Today I am going to begin taking you on a timeline based survey of the early Christian teachers. These are names that have stood out over the centuries as being very important for us to know. These were teachers who knew the challenges of facing persecution, heresy, and personal struggles as they worked at being teachers for the church.  They did not have the benefits of the wonderful ways of communicating that we have today, so even though they knew one another by reputation and by writings, many of these teachers did not have the opportunity to discuss things among themselves. They had to teach what they knew and what they had discovered as they studied the Word of God. They are the men who first taught us how to understand the many doctrinal implications of the facts of Scripture. They are men whose lives were given to the task of helping all the churches to know the solid foundations on which to build their faith.

We begin our survey with a group that we know as the apologists. 

What is interesting for us in our day is that in the days of the late first century and early second century, only about 5% of the population was literate. So it is significant that among the educated class, we have so many brilliant minds who took up the cause of Christianity. These were not the lower classes of Roman society, but the educated who turned their efforts to defending the Christian faith from the many attacks that came from both within and outside the church.

The most articulate of the critics of the faith from outside the church was a man named Celsus. He attacked the church by singling out what he thought of as very strange teachings. He made a careful case as to why Jesus could not have been divine. He made a case for the paternity of Jesus being a Roman soldier named Pantera. He was convinced that the birth stories of Jesus were totally fabricated by the church to try to give Jesus a parentage that was not possible.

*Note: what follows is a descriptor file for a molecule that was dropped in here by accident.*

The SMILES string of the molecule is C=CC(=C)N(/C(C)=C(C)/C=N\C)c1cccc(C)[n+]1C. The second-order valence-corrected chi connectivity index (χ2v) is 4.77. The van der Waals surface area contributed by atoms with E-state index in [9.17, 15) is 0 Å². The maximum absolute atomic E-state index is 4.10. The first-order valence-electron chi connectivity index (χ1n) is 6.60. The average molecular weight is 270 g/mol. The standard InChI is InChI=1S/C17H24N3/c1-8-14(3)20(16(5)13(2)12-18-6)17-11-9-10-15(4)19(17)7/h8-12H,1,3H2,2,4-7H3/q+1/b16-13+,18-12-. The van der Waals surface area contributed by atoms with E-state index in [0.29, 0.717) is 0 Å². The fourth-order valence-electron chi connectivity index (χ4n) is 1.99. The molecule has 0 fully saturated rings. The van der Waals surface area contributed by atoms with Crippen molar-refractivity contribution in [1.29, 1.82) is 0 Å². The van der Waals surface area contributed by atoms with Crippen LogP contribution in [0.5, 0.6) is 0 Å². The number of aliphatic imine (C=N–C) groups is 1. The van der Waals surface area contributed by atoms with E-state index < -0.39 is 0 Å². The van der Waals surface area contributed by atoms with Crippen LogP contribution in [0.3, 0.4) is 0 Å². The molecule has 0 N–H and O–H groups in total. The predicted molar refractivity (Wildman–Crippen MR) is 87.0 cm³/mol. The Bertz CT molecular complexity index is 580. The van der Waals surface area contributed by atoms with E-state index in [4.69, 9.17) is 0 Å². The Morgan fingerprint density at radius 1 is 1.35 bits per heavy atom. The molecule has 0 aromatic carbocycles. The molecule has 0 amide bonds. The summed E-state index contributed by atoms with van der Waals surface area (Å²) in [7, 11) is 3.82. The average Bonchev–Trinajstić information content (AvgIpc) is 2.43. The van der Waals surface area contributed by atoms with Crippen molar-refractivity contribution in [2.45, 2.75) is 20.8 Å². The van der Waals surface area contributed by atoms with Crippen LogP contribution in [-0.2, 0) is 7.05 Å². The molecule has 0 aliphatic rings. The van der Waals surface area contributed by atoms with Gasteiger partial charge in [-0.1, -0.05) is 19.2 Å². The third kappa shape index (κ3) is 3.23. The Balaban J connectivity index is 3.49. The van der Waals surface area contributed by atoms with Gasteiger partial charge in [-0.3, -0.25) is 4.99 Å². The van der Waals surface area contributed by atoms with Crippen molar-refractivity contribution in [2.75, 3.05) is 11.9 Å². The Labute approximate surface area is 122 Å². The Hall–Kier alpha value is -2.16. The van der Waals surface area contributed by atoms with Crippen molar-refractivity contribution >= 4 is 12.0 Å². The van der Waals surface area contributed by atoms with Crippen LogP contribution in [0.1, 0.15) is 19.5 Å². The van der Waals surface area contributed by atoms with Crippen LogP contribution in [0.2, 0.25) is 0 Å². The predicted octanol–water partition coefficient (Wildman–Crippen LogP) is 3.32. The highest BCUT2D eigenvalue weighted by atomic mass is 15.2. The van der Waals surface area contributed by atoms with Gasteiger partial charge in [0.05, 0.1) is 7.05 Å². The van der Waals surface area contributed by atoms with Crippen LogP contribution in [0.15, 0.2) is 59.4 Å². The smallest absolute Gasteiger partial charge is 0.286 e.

He further said that Jesus did his miracles, but by the power of divination or sorcery. So Celsus continues in his attach on the faith of the church. But, his reason for attacking them is less radical. He says they may continue in their fanciful ideas, but they need to keep them private and participate in the Roman civil religion. Then all would be fine. Just burn a little incense to Caesar and all will be well.

It may be that Celsus was a teacher in Alexandria in the early 100’s. Various scholars have made a case for that. Perhaps the most significant one is that the books of Celsus have been lost, but Origen, who lived and worked in Alexandria in the early 200’s, has reproduced the book of Celsus called the True Word in his great apology called Against Celsus. In his work, Origen includes almost all of the book of Celsus and line by line refutes the teaching of Celsus.

Another aspect of the attack by Celsus had to do with what he called the secret teachings of Christianity. What he is reacting against is the practice of the early church of dismissing from the gathering of the church all those who were merely curious before they would celebrate the Lord’s Supper. They were guarding the purity of the table by making sure that those who joined in the supper were those who believed and had professed their faith. This disturbed people like Celsus a great deal. He must have looked upon himself as fully capable of understanding any teaching that went on and so why should an uneducated person be able to stay for the teaching that surrounded the Lord’s Table while he was escorted out? It did not go over well at all!

The third major obstacle which Celsus found in the teachings of the church was that of a God who was eternal, and therefore above all non-eternal things, had made himself known in human history. Celsus simply could not accept such a thought. To him it was irrational. 

What we notice with all these thoughts from Celsus is that the problems with the Christian faith have not changed much over the millennia. These are still among the main charges against Christianity. Jesus could not have been divine. That is a construct of the pious mind. No one really thinks that God became a human being do we?

It was in the context of these challenges that the early apologists began to write their defense of the faith once for all delivered unto us. The first of the great apologists is Justin Martyr. In his vigorous defense of the faith, he argued for the truth of the Christian faith. Justin wanted to have his readers know that he was convinced of the supremacy of the Christian faith.  One of the most important contributions Justin made to the teaching of Christianity was his ability to show the superiority of his faith and philosophy to that of the Greeks. He addressed his first apology to the Emperor to inform him of the way the Christians lived and acted and believed. His appeal was that the emperor would find that persecuting the Christians really was not in the best interest of anyone who was trying to be noble in their lives.